The Laramee Filter: pseudorandom thoughts, subsequently put on the Internet.
Tom Laramee
Date Published:
June 17th, 2022
Word Count:
2,430 (15:00 read time)
Filed Under:

Our Japanese Curriculum: Loosely Assembled

Alina and I have been been doing a lot of studying these past few months (まいにち, たくさん べんきょうしています)[1], and I'd like to share some of the resources we've been using, as well as many that we've assembled ourselves. Most of this is stuff we've developed ourselves on our journey, but there are also a bunch of references to existing publications and websites.


A List of Books

Hiragana and Katakana Worksheets

Note: All of the following are single-sheet PDFs, except the 1st one, which is 10 pages.

Character Formation

Word Writing Practice

Exceptions and Contracted Sounds

Blank Worksheets

Once you're all done with these worksheets, I'd proceed to the "Part 2" sections of the hiragana and katakana workbooks:

  1. Reading and Writing Japanese Hiragana: Page 44
  2. Reading and Writing Japanese Katakana: Page 42
Word Lists

Note: All of the following are PDFs.

Verb Flash Cards

Alina and I made some snappy verb conjugation flash cards. We've printed a couple of sets of these and will endeavor to make them available via the website soon.

Japanese verbs have many, many conjugations, and so we decided to focus on the most essential nine of them as we began to learn the language. We've picked up a number of new conjugations along the way, and they're making it into our "Sentence Practice" sheets below.

Sentence Practice

Perhaps one of the best things we made are these sentence worksheets, putting together some decently interesting sentences to flex subject-verb order, verb tense, multiple predicates, and of course the vocabulary we've been working on.

We'll endeavor to post the "answers" as we create them. A handful of the worksheets already have their associated hiragana, also posted below.

These are limited to hiragana and katakana... we've included some katakana for words like Seattle (シアトル), Bubble Tea (タピオカティー), and America (アメリカ).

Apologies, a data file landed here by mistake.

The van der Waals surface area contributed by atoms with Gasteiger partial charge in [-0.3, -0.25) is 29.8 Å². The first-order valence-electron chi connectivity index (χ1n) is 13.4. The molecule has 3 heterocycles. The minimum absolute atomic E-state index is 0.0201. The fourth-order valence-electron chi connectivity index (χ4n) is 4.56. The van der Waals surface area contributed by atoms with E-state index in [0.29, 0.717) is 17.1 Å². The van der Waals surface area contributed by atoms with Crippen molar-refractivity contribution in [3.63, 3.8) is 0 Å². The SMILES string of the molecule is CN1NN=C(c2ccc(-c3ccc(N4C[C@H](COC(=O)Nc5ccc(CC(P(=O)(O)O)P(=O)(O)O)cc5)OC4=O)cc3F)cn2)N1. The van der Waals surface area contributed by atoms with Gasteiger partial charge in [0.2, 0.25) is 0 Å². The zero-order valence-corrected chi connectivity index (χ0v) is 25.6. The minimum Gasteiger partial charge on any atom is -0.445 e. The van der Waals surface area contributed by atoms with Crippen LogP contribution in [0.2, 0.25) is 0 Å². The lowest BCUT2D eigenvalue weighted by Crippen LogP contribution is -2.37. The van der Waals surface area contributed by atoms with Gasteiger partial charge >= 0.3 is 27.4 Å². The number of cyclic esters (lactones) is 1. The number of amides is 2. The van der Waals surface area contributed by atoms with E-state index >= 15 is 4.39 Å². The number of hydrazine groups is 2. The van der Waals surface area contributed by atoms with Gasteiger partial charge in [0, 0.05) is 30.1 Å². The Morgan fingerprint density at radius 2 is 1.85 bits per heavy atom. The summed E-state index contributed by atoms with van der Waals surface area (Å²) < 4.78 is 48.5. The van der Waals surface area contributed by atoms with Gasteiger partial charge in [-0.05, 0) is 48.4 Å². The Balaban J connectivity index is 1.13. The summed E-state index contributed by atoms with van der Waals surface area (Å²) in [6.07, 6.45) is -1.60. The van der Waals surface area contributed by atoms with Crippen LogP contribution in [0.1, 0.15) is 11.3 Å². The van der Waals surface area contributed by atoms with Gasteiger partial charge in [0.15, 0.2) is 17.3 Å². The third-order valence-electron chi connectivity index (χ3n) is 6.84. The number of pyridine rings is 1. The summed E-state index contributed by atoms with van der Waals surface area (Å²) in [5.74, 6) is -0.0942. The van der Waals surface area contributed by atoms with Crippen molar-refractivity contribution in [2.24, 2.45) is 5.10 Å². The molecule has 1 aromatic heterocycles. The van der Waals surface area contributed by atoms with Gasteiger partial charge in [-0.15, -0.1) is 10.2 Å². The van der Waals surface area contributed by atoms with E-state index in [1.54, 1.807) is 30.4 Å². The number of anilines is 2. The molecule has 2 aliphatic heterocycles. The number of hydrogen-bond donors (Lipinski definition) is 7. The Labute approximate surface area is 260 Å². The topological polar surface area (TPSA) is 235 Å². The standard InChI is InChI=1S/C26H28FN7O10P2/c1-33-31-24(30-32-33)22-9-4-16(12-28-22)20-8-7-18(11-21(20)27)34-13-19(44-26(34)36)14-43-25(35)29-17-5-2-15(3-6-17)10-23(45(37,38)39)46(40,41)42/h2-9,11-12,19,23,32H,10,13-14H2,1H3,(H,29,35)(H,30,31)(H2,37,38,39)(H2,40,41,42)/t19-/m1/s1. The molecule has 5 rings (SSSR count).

Note that the romaji is only there in case you need to reference it because you simply can't remember something. We usually cover that section of the page with a blank envelope while writing out the hiragana.

Note: All of the following are PDFs.

Particle Practice

We started studying some of the common particles and made some exercises to start test-driving these. On the short list is "ne" and "yo", but these are all I have for now.

Note: All of the following are PDFs.

Merged Worksheets
Individual Worksheets

We've learned enough counters that we need some worksheets. Each of these sheets has ~six counters on it, with slots for 1..10, and at the bottom of each column is the 1,2,3 for the counter (if you need a memory jog).

Kanji Practice

We finally started making some decent kanji worksheets based on A Guide to Reading and Writing Japanese from the booklist above.

The goal here is to be able to re-visit sets of kanji multiple times (the book itself doesn't contain worksheets, but it does have an awesome set of very useful kanji, along with stoke count and order, as well as definitions and references, so it's a wonderful list.

Here's the current set of Kanji worksheets:

Study Sheets

Coming soon!

[1] mainichi, takusan benkyōshi-te-imasu.
("Everyday, a lot of studying.")